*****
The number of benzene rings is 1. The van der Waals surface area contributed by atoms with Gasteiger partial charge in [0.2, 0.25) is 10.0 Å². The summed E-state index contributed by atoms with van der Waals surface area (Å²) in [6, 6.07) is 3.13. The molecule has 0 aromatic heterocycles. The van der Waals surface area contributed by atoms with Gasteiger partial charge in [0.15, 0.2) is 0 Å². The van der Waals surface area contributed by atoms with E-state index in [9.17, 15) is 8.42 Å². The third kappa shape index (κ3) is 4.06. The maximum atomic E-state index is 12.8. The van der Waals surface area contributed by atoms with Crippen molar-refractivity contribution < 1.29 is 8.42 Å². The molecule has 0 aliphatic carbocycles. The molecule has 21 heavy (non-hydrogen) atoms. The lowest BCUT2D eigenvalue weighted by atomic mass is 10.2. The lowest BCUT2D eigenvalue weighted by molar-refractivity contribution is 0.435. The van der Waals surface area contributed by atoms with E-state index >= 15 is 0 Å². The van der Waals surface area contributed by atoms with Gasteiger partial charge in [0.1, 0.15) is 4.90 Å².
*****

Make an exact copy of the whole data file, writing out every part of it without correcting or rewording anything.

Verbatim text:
The number of benzene rings is 1. The van der Waals surface area contributed by atoms with Gasteiger partial charge in [0.2, 0.25) is 10.0 Å². The summed E-state index contributed by atoms with van der Waals surface area (Å²) in [6, 6.07) is 3.13. The molecule has 0 aromatic heterocycles. The van der Waals surface area contributed by atoms with Gasteiger partial charge in [0.15, 0.2) is 0 Å². The van der Waals surface area contributed by atoms with E-state index in [9.17, 15) is 8.42 Å². The third kappa shape index (κ3) is 4.06. The maximum atomic E-state index is 12.8. The van der Waals surface area contributed by atoms with Crippen molar-refractivity contribution < 1.29 is 8.42 Å². The molecule has 0 aliphatic carbocycles. The molecule has 21 heavy (non-hydrogen) atoms. The lowest BCUT2D eigenvalue weighted by atomic mass is 10.2. The lowest BCUT2D eigenvalue weighted by molar-refractivity contribution is 0.435. The van der Waals surface area contributed by atoms with E-state index >= 15 is 0 Å². The van der Waals surface area contributed by atoms with Gasteiger partial charge in [0.1, 0.15) is 4.90 Å².